6. 'I Don't Believe in God, But I Believe in Lithium' -- New York Times
After 20 years of struggling with bipolar disorder, a writer must decide whether or not to go off lithium, which keeps her from having manic episodes, but is also irreparably damaging her kidneys.

Quote: Fiery and unstable, lithium somehow calms emotional states often characterized in the same way.

7. STD-Testing Color-Changing Condoms Sound Awesome -- But Aren't Feasible Or Wise -- Forbes
Despite glowing media reports about color-changing condoms that warn of STDs, one Forbes contributor argues that the concept is unlikely to work and could carry a host of ethical and legal complications.

Quote: A healthy relationship should be built on trust and respect, so you would have a conversation before sexual intercourse happens so that you’re not secretly testing another person’s health status unbeknownst to them.

8. Why Getting Tested For HIV Could Help Your Whole Community -- The Huffington Post
HIV and AIDS disproportionally affect the black community, meaning testing in high-risk neighborhoods and access to quality health care are vitally important for stopping the spread of the disease.
hiv test

Quote: Where you live and the color of your skin is going to influence whether you survive HIV.

9. Our Failed Food Movement -- Pacific Standard
Few Americans are willing to make the food sacrifices necessarily to realistically move away from factory farming.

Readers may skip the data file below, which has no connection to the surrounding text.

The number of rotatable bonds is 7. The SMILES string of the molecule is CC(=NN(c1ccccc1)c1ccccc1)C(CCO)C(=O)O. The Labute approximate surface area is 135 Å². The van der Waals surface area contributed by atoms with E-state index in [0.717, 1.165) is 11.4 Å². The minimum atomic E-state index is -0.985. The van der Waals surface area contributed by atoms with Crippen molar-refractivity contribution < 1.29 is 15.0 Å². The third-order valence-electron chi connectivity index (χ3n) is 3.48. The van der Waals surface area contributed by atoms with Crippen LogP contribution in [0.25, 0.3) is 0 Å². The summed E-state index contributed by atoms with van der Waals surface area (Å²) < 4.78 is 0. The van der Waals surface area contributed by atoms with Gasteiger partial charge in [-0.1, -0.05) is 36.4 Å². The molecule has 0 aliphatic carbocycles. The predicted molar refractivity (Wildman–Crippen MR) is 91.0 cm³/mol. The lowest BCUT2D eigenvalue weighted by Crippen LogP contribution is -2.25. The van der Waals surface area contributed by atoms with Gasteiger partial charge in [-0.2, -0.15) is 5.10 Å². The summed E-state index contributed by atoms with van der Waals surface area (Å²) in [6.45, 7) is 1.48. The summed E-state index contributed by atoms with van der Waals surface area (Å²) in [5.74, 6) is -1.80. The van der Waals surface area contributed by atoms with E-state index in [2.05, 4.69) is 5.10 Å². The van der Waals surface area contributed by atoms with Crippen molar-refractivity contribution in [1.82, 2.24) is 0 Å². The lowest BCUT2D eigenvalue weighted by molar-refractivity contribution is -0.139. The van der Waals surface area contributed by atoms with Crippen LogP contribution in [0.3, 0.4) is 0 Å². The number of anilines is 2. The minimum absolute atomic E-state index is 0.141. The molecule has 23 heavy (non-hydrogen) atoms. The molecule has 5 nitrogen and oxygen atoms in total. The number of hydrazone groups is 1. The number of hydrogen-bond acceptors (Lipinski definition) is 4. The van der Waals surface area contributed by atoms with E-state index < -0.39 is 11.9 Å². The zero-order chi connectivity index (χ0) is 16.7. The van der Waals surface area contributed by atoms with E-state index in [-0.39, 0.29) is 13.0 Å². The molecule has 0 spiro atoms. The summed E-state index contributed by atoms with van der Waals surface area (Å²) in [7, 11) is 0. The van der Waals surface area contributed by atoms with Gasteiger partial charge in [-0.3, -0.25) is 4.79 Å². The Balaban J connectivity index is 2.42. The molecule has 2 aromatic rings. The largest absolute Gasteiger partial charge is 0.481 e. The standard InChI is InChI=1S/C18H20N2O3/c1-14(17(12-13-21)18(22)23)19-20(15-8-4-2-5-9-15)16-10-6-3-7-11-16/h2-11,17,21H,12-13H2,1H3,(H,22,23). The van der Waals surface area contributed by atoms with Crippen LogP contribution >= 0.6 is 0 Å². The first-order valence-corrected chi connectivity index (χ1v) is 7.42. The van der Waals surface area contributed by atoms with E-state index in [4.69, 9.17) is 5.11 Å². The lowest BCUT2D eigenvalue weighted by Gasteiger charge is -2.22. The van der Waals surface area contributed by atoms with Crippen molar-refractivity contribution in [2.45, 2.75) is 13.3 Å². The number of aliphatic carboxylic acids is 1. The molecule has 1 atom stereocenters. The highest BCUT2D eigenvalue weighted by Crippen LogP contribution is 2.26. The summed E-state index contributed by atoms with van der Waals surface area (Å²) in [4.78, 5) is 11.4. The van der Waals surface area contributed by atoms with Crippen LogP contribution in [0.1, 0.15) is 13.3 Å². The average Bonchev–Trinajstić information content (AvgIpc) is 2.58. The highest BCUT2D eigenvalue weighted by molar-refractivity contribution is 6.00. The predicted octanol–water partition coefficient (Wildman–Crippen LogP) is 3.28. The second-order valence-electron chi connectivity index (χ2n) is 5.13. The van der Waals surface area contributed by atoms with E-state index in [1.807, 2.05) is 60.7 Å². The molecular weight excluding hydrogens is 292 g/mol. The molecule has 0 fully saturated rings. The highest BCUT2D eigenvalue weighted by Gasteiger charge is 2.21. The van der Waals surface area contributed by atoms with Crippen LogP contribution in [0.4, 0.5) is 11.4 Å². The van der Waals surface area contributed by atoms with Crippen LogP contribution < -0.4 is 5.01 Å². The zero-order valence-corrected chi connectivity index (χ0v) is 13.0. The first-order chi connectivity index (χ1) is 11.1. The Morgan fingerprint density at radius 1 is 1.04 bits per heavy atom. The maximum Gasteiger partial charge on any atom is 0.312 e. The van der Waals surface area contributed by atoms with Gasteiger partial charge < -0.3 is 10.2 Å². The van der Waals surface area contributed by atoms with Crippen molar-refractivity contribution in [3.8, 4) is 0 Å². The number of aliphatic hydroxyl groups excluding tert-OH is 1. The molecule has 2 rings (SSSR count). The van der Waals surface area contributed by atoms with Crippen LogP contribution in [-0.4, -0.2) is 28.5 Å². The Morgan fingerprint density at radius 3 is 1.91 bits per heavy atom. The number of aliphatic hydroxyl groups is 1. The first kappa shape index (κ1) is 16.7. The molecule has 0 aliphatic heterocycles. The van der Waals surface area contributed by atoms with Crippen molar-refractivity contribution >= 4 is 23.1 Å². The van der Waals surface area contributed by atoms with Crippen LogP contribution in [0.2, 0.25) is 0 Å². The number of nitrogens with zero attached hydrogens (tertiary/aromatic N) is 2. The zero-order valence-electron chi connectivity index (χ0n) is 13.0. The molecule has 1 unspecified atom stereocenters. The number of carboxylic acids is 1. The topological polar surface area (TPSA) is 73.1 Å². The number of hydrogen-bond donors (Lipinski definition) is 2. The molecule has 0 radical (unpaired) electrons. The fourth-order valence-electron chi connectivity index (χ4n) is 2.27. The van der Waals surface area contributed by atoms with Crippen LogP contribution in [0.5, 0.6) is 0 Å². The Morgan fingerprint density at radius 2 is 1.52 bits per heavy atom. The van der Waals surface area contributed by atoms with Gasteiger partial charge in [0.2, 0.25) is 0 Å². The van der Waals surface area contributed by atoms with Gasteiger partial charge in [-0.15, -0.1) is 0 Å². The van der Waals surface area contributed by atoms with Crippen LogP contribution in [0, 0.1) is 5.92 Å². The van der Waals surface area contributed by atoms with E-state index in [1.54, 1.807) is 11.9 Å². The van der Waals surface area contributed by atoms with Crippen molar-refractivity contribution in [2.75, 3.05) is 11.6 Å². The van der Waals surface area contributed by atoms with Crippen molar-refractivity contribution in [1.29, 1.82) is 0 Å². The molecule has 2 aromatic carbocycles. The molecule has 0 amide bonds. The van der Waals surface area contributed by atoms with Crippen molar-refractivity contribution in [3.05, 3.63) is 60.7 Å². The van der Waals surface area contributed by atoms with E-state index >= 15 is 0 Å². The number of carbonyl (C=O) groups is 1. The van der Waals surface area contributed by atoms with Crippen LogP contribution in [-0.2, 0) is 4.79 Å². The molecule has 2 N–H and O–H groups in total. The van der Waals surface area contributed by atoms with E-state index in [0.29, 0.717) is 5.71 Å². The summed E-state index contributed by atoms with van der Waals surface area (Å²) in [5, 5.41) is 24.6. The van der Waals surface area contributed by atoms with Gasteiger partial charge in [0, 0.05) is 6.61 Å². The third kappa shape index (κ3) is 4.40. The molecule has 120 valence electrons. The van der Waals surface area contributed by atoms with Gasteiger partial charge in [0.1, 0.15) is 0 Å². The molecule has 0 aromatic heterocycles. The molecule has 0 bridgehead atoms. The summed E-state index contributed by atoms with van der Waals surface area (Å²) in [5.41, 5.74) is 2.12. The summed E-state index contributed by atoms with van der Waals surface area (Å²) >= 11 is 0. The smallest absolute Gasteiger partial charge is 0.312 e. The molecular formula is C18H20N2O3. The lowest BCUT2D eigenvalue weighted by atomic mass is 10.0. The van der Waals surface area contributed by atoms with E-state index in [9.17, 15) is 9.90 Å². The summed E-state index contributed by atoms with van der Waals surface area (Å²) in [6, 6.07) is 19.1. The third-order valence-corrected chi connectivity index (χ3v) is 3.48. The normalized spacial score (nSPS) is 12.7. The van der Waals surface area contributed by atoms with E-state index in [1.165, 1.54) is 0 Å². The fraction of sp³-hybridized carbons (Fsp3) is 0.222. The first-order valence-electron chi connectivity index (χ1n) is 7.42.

Quote: While muckrakers have been exposing every hint of corruption in corporate agriculture, and while reformers have been busy creating programs to combat industrial agriculture with localized, 'real food' alternatives, factory farms have been proliferating like superweeds in a field of Monsanto corn.

  • Back then: Going to a bar meant even nonsmokers got secondhand exposure
    AP Photo/Chris Curry
  • Today: Widespread bans prohibit smoking in bars and restaurants
    Photo by Melina Mara/The Washington Post via Getty Images
  • Back then: Federal authorities could seize medicinal marijuana and prosecute doctors for prescribing it
    Photo by Justin Sullivan/Getty Images
  • Today: Twenty-three states (and counting!) have legalized medical cannabis
    Photo by Gilles Mingasson/Getty Images
  • Back then: Cutthroat Wall Street culture emphasized money and power
    AP Photo/Richard Drew
  • Today: Workplace yoga and meditation programs have replaced the three-martini lunch
    Damon Dahlen, Huffington Post
  • Back then: Recording a workout involved a start and stop button
    Wodicka/ullstein bild/Getty Images
  • Today: Wearable fitness can track steps, sleep quality and calorie intake
    Getty Images
  • Back then: Low-tech prosthetics were heavy and painful
    Getty Images
  • Today: Bionic limbs allow wearers to walk naturally by mimicking human motion
    Photo by Mary Turner/Getty Images
  • Back then: "Got Milk?" was the health food campaign plastered in every magazine
  • Today: 2015's health food darling, the avocado, scores a Super Bowl commerical